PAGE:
Life with my part-time backyard residents is moving along. Going out every morning with a cup of chicken feed and a cup filled with a variety of goodies I happen to pick up for them is now routine. It touches my heart to have them come rushing out from the blackberry brambles and ivy when they hear me calling them.
Listening to their clucking murmurs and watching them graciously enjoy my offerings fills me with such a simple happiness; I could not imagine my life without these special critters.
My next-door neighbor is almost as enchanted with them as I am. I hear her talking to them as she goes about her day. She and I do the “talk by the fence” neighbor thing you see in sitcoms. We mull over whom they really belong to and why they keep coming to my yard.
Well, it’s obvious why they’re in my yard dawn to dusk — I feed them. Good, yummy things. Just as a stray cat keeps coming back when he knows there’s food to be found, so do the chickens. But, the chickens aren’t necessarily strays. I know they’re coming from a house on the next street through a small space in the fence.
The mystery of their real owner is a puzzle for me and my neighbor. Recently retired, my red-haired neighbor is also a character you’d see on a sitcom. Super chatty to the point of talking the paint off walls, she means well but can often be, annoying. She is also what you would expect a recently retired, chatty neighbor to be — nosy. And a nosy, talkative neighbor was just what I needed to help find the origins of my new feathered friends.
Another plus to Chatty Cherry (as I will call her) is she has a little fu-fu make of dog that she walks around the neighborhood several times a day. She seems to know everyone and everything that’s going on in the vicinity of her dog-walking outings.
Most houses in the neighborhood were built in the early to mid 1900s, so it’s a charming mix of older homes on patchwork lots abutting each other in a twisted assortment. That made figuring out my chickens’ original home exceptionally challenging.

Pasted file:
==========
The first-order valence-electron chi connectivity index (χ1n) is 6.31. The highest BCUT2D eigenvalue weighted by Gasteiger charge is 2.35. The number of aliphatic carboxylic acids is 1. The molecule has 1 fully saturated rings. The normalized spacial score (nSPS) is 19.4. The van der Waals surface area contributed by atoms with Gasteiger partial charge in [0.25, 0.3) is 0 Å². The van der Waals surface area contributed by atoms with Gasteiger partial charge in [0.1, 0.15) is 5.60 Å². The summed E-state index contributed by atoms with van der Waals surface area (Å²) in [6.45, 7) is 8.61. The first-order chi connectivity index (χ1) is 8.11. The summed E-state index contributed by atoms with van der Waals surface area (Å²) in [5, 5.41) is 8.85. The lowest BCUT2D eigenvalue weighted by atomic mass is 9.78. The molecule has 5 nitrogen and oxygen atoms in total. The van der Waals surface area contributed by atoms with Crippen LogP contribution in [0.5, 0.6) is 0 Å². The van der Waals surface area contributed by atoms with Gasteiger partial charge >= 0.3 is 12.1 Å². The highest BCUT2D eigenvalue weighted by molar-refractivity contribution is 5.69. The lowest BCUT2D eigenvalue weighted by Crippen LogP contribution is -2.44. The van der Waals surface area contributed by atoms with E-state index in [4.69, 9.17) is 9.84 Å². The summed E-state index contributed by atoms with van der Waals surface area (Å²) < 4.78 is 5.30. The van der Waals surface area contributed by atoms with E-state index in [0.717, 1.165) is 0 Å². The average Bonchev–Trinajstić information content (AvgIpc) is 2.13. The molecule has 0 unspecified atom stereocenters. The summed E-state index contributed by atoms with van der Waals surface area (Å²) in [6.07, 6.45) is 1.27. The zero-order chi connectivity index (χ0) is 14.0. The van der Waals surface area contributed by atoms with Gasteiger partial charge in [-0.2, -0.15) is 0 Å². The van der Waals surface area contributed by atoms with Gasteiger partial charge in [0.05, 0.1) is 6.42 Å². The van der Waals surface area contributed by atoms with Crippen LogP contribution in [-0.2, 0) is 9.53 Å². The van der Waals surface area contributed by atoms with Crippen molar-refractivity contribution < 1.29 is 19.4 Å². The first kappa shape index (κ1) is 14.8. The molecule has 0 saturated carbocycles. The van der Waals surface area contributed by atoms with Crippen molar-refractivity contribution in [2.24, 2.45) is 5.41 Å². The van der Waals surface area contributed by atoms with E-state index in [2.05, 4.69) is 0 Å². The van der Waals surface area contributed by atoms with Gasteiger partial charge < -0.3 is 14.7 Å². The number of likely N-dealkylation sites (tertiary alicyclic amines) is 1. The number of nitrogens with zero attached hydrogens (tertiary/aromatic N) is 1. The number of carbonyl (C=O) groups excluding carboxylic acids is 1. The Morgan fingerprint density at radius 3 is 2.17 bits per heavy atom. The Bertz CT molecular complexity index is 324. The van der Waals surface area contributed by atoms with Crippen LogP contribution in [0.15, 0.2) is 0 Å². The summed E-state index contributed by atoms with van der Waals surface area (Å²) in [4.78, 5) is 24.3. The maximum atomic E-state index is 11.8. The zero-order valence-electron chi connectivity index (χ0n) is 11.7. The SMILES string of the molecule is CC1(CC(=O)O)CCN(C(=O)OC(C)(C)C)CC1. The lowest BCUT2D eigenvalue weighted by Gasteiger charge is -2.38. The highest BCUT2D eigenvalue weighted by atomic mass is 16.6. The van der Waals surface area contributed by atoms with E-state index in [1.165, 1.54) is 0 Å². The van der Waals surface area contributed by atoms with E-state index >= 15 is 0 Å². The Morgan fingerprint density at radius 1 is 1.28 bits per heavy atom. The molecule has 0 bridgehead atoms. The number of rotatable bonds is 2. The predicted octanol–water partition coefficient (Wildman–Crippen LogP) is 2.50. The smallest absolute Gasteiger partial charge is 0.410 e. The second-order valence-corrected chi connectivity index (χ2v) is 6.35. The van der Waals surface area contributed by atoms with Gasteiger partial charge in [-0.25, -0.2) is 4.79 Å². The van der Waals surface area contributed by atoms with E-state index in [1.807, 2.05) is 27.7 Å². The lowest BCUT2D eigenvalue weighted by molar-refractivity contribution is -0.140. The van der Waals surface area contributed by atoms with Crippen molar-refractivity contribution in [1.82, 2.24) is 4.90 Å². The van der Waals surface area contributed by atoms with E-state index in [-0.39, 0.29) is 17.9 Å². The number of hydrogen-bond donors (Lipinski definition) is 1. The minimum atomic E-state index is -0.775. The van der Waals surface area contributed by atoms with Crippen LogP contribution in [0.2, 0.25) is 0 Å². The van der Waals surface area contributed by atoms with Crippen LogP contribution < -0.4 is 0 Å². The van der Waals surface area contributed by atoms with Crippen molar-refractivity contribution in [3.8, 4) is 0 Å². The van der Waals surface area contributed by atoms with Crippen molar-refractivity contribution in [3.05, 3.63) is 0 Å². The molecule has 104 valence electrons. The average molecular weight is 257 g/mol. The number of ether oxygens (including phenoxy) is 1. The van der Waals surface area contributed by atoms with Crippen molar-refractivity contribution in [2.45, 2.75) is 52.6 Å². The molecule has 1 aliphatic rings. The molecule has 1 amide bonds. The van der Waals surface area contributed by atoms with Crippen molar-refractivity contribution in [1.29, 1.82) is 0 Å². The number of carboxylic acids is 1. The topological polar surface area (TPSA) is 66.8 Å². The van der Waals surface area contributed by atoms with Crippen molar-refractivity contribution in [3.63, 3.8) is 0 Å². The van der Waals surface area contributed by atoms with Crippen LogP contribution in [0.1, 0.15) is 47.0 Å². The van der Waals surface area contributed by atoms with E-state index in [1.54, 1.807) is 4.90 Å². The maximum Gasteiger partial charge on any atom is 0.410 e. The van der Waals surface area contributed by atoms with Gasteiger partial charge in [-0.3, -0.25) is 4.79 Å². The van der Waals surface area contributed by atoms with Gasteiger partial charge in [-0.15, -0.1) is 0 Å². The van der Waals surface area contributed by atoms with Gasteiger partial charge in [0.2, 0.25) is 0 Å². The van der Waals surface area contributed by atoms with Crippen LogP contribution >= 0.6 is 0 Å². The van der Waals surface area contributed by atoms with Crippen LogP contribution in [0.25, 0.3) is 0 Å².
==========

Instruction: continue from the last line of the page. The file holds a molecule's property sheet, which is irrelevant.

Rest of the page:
Chatty reports back to me her findings. A new arrival to the neighbor next to the house where the hens are coming from knows nothing; the neighbors on the other side went off about disliking how the city even allows people to keep chickens at all . . . Yikes . . . note to self: don’t talk to them, ever!
Now, you might be thinking: why not go to the house itself? Well, the house whose yard the chickens are coming from is a rental, not well-kept, and a tad scary. Chatty Cherry has never been able to confirm who (or what) lives there; no one is ever home, hence her chatting with everyone surrounding the home.
A few days ago, I was out trying to plow the hayfield known as my yard, struggling with my old, cantankerous mower and fast-growing wet grass when another of my neighbors happened by. All the neighbors tend to be a bit eclectic, just like the mismatched medley plots of land we live on. This particular neighbor is a musician, (on warm summer nights, you can hear him singing and thumping away pleasantly on a drum set). So this very urbanite gentleman, his curly locks flowing and his clothing earthy, comes strutting down the sidewalk toting a recycled bag filled to overflowing with organic veggies. He stops to say Hey, how’s it going, and to help me re-start the sputtering mower. We exchange pleasantries and I ask him about the chickens.
In a mellow, slightly stoned manner, he tells me the folks in the house on the corner had given the chickens to the guy in the rental home when they moved. I asked him if he knew the rental-house guys, and he shrugged and moved on down the road, singing to a song in his head.
For the most part I am content with my newly expanded part-time family, whatever their origins. The chickens give me solace and a break throughout my days. Sometimes I go outside to watch them peck, scratch and hunt worms, and before I know it an hour has passed. Extremely busy with 3 to 4 assorted part-time jobs, I don’t have a lot of time to sleuth out their background, however curious I might be.
For now, Cherry is on the case. It’s good for her; she has an interesting new project to occupy her mind, which gives her day purpose and a reason on her walks to talk someone’s head off.